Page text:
Emanuel Ax may be a classical music virtuoso, but sometimes he dreams of jazz | Entertainment/Life

Sometimes Emanuel Ax dreams of doing something more on the piano.






Tickets are on sale for the Pennington Foundation Concert featuring Grammy Award-winning pianist Emanuel Ax with the Baton Rouge Symphony Orchestra on Thursday, September 15.




Surprising? Perhaps, given Ax’s legendary status on the instrument. He is at the top of classical circles, has won Grammys and collaborated with other classical legends such as Yo-Yo Ma and Leonidas Kavakos.

Still, he sometimes thinks of doing something more — something, well, jazzy.

“Jazz piano is something I would love to do,” he said. “It’s something I listen to all the time.”

So, is Ax really going to venture in this direction?

“Oh, I would love to, but I’m not good at it,” he laughed. “I just listened to it. I’m better off doing this.”

Well, even if Ax doesn’t play it, he’ll be in the original state of jazz on Thursday, September 15, when he helps the Baton Rouge Symphony Orchestra open its season as the star of the Pennington series. Greater Performers in Concert.

The concert was originally scheduled for last February, but was postponed due to a delay in the reopening of the renovated Raising Cane’s River Center performing arts theater.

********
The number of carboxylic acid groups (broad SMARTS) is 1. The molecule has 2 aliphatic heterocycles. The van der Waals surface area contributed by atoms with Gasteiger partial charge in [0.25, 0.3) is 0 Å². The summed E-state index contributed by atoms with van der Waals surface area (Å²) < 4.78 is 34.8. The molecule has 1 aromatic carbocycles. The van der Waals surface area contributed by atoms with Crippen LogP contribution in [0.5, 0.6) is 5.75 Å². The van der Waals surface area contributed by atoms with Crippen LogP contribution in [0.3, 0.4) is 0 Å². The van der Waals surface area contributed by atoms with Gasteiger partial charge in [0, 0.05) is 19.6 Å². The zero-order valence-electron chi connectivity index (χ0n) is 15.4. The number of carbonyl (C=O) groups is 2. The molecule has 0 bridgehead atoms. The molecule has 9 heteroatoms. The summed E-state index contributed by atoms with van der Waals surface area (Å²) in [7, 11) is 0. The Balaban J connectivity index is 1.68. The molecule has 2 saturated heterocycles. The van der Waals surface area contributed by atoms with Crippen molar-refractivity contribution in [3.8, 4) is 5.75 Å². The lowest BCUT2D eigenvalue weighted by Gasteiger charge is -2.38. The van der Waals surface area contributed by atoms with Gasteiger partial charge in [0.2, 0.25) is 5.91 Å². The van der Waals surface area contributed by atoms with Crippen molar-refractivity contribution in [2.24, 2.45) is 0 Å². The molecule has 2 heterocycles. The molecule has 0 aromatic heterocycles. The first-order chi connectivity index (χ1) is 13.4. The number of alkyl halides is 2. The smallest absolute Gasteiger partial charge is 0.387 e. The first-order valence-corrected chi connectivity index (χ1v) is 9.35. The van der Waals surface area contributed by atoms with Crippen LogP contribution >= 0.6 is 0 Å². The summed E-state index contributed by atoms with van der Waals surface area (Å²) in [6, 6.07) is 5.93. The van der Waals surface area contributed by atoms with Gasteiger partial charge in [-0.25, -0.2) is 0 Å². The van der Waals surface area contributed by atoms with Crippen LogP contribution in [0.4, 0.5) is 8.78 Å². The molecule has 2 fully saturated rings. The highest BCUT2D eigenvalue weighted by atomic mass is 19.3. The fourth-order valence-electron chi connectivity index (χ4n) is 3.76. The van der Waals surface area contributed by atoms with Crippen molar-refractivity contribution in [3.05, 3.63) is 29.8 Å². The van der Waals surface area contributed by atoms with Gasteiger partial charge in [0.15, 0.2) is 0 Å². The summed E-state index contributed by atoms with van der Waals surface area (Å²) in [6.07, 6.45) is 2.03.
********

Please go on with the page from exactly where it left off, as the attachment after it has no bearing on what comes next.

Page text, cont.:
But the show will continue when the concert starts at 7:30 p.m. at the theater.

Of course, Ax will put aside all notions of jazz to do what he does best: play classical music. He will perform Johannes Brahms’ Piano Concerto No. 1, Op. 15, and WA Mozart’s Piano Concerto No. 18, K. 456, with the Baton Rouge Symphony Orchestra.

And he looks forward to this visit, which not only promises all the possibilities good Louisiana cuisine has to offer, but yet another chance to experience the state’s culture.







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Tickets are on sale for the Pennington Foundation Concert featuring Grammy Award-winning pianist Emanuel Ax with the Baton Rouge Symphony Orchestra on Thursday, September 15.




The last time Ax was in Louisiana was in the aftermath of Hurricane Katrina, when he performed a benefit concert for the city. Prior to that, he performed with the Louisiana Philharmonic Orchestra.

“But I’ve never been to Baton Rouge,” Ax said. “I can’t wait to perform with the symphony there.”

And when it comes to the aforementioned food, Ax is a fan of using Louisiana spices in his cooking.

“Well, I know all about New Orleans food, and my wife and I have been watching Emeril Lagasse on TV for years,” he said. “And, you know, I try to copy recipes and do Creole cooking and things like that.”

And his favorite Louisiana dish?

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“My wife loves okra,” Ax said. “And I like almost everything. I’m pretty open, but I like spicy stuff, you know? I like Cajun flavors a lot.”

And while Ax shares some fun personal anecdotes outside of his classical music career, why not talk about his love of crossword puzzles? Especially the New York Times crossword he helped build in 2017.